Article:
Trump’s Overhaul of US Estate Tax – What does it mean for Canadians?

October 25, 2017 | Jag Gandhi

On September 27, 2017, Donald Trump released his “unified framework for fixing our broken tax code”, which included a one-line statement that would significantly impact taxation on death for many Americans and even some Canadians: “The framework repeals the death tax and the generation skipping transfer tax.”

Given the lack of details beyond the above statement, it is natural for people to wonder what this proposal really means and how the changes will impact them, particularly for Canadians.

As a reminder, US estate tax, which Trump calls the “death tax”, is a federal estate tax that applies at a rate of 40% on individual estates over $5.49million or $10.98million for married couples. The US estate tax affects Canadians who are dual US citizens and even Canadians who own US situs property, which includes both real property and US-based securities (whether registered or not). There is a significant amount of cross border estate planning that  Canadian-US citizens or Canadians owning US situs property engage in to help mitigate the effects of US estate tax.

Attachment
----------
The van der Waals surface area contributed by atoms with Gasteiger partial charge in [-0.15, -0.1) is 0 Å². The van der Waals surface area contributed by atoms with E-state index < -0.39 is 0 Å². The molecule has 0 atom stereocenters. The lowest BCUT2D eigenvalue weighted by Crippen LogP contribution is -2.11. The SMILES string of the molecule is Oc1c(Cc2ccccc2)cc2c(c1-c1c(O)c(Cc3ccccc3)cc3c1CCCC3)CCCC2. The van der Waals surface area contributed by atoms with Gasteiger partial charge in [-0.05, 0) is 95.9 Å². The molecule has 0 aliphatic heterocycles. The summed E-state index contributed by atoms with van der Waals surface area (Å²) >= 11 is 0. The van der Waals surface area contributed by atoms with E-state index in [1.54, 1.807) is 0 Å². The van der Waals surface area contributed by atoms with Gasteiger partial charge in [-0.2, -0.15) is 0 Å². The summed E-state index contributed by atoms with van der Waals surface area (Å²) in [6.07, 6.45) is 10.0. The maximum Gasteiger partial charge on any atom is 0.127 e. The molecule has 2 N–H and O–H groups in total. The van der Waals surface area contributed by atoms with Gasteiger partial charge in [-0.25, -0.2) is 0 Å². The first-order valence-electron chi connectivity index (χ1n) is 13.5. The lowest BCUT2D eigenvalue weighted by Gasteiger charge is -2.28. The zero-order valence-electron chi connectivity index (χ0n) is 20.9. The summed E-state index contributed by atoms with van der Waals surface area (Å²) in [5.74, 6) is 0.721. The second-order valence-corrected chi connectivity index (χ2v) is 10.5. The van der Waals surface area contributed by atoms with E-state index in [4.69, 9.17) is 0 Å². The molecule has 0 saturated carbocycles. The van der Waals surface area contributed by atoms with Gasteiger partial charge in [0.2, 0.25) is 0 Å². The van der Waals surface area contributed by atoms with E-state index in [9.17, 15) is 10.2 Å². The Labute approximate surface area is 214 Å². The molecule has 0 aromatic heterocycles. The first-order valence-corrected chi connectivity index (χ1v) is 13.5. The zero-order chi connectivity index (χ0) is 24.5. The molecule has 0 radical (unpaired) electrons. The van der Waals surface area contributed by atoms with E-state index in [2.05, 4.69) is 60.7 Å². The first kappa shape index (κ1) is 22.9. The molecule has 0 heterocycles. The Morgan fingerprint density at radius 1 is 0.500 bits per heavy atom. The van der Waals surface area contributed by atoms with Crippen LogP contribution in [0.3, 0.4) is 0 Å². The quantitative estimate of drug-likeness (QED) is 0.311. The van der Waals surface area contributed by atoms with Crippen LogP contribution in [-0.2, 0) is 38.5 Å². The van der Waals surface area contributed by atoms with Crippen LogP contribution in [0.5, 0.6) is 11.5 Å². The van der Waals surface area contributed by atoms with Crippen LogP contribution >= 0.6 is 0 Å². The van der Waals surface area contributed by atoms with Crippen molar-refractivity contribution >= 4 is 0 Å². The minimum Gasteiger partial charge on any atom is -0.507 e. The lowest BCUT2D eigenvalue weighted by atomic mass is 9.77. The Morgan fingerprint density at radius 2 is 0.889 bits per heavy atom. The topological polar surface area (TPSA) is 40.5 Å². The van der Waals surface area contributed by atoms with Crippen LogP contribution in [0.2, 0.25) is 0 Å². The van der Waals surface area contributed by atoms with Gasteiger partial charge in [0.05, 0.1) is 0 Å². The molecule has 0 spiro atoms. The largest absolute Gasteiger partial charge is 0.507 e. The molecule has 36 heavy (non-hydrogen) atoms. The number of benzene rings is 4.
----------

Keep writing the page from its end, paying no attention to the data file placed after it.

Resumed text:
While the repeal of US estate tax and generation skipping transfer tax would have a significant impact on the very rich Americans and how much tax that they would pay on death, such a repeal would also relieve some of the complicated estate planning required by many Canadians trying to avoid US estate tax from applying to their own estates.

However, such relief should be taken with caution, as the one-liner fails to address or explain whether the “death tax” will be repealed in its entirety or whether there will be exceptions for non-Americans owning US situs property. It would be difficult to imagine the US government giving up the opportunity to collect money from non-Americans who might be benefiting from being part American or owning US property.

Also, such repeal of tax, even if it does apply to both Canadian-US citizens or Canadians owning US situs property, would not alleviate any disclosure or filing requirements that many Canadians have as a result of their US connection. How that collected information will or could be used against dual citizens or Canadians owning US property is still unknown. Could another type of tax be created to collect money from non-Americans?

Therefore, while such repeal may seem exciting for Canadians, the news should be taken with a grain of salt until all the details become available. Until the reform moves through the US judicial system and more details are provided, we will not know how such a change will really affect cross border estate planning going forward.


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